Did you know that in Marion County alone there are 7,294 nonprofit 501(c)3 organizations? In fact, there is a fantastic database Stats Indiana that has compiled a complete list. If you happen to be a part of one of these organizations or an individual looking for funding, below is a list of tips and tricks just for you.
In the last 4 years, I have had the amazing opportunity to read over 300 grant applications from a wide range of nonprofits in Indianapolis. These organizations ranged from health and wellness, arts, education, and family services. I am definitely not an expert on grant writing, even though it is a former profession. However, I would like to share tips and pitfalls I have picked up on in hopes that they can help someone preparing or in the process of writing a grant.
Top 10 List
- Make your request amount and purpose for funding obvious. This may seem a simple point, but so often this information is buried.
- Be as clear as possible. The more difficult it is for a reader to understand your organization and or project/program the less likely your organization is to be funded.
- Make the application work for you. If there is information that you want to provide, but that specific question is not asked in the application find a way to make it fit.
- The reader only knows what you are telling them. Always assume the reader has never heard of your organization before.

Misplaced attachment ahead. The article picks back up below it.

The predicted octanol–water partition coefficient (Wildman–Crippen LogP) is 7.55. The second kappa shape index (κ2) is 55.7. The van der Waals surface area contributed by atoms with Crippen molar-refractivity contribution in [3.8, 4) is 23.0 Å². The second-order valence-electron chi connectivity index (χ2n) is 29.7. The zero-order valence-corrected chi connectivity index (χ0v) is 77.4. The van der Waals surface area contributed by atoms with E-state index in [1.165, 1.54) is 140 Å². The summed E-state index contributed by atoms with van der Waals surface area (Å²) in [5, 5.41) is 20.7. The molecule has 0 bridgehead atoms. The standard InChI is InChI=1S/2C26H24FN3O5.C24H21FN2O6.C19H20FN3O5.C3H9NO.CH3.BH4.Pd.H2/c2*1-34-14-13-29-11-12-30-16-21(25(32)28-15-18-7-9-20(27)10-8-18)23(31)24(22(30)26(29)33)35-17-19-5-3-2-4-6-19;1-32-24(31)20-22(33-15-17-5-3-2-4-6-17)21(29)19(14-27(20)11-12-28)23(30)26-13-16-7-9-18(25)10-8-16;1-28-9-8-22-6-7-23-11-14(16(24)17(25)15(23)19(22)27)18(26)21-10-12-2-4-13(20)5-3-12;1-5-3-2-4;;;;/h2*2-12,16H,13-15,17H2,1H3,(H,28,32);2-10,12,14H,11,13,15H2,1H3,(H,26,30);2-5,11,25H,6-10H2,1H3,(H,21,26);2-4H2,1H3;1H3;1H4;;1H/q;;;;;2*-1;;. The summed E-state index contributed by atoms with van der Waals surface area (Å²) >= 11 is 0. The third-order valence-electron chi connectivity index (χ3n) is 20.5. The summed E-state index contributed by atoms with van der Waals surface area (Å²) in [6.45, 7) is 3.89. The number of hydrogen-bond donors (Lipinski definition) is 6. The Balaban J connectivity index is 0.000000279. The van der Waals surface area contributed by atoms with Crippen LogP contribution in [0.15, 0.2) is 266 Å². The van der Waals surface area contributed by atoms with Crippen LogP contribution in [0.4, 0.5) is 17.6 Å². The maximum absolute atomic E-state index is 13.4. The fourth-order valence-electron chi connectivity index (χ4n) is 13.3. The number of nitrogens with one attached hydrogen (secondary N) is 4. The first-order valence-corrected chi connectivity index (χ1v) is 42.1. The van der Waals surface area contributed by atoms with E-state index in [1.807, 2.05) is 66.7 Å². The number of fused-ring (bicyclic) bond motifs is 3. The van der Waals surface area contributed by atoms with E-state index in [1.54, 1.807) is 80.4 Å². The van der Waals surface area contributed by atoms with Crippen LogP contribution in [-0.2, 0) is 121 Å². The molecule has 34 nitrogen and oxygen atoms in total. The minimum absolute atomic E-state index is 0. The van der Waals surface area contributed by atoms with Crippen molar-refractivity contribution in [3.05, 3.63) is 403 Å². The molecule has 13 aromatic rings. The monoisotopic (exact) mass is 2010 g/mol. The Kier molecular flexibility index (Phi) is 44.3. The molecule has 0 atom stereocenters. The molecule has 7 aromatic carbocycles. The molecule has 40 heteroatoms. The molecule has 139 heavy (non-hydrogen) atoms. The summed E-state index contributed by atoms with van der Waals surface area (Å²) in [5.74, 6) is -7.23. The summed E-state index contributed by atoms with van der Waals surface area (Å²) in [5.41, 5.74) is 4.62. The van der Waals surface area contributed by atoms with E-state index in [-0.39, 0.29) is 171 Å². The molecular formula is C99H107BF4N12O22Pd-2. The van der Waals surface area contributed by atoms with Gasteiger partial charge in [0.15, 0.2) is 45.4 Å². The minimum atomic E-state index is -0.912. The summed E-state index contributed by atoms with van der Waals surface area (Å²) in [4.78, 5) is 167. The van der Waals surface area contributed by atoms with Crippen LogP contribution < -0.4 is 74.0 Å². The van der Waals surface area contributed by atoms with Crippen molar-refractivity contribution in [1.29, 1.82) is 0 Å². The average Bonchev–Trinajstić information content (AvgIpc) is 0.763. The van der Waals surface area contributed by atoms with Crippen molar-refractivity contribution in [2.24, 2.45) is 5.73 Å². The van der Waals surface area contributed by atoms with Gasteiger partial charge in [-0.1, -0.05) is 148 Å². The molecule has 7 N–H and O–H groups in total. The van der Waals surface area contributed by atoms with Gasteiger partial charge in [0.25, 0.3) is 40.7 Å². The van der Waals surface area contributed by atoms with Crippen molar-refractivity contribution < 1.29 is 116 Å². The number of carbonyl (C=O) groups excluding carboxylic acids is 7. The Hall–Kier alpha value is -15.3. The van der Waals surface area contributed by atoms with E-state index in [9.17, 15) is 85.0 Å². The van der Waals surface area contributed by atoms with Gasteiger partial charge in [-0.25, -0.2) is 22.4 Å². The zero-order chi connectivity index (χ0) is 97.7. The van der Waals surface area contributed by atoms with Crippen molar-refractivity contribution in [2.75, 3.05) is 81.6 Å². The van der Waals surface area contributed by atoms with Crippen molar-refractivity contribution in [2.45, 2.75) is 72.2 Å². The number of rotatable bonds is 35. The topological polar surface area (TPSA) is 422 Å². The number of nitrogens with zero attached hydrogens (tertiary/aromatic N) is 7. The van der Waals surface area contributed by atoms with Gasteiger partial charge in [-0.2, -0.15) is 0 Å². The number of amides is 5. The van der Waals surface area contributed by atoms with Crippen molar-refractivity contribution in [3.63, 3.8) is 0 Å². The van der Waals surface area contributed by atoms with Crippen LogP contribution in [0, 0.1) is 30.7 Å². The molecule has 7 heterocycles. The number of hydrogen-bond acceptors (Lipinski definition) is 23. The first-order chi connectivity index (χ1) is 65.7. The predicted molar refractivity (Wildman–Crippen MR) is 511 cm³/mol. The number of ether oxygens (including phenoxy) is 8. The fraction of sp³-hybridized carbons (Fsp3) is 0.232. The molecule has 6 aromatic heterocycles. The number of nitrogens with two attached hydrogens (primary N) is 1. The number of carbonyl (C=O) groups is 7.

- Be on a mission. In other words, your grant request should match the organization’s mission statement. Do not create a program in order to seek funding. If the request was created just to get funding a reader can usually tell.
- Acroynms can make a reader crazy. If you must use them make sure they are explained prior. Again, no assumptions about what the reader does or does not know already about your organization.
- Find out what other organizations have a similar mission. How are they similar, how do they differ? Is there an opportunity for collaboration? If another organization matches yours, don’t slander that organization in your application.
- Carefully explain how funding will be used. There is no detail too small. For instance, if you are requesting program support for 100 pencils then provide the cost per pencil.
- Use every white space available. This is your chance to “sell” your organization and or program. Don’t waste it. Compel them to fund your mission.
- Lastly, if you are not funded, do not lose heart. It is more common to not be funded than to be funded and remember the above data. There are 7,294 nonprofit 501(c)3 in just Marion County. Think about it as an opportunity for one more person to read about and potentially become a supporter of your organization.
I am amazed by the number of quality nonprofit organizations in the Indianapolis area. It really demonstrates the amazing hearts of my fellow Hoosiers. If you have a passion in this life, I am sure there is a nonprofit in Indianapolis you can partner with in some way. And if not, then why not use your Hoosier ingenuity to build your own.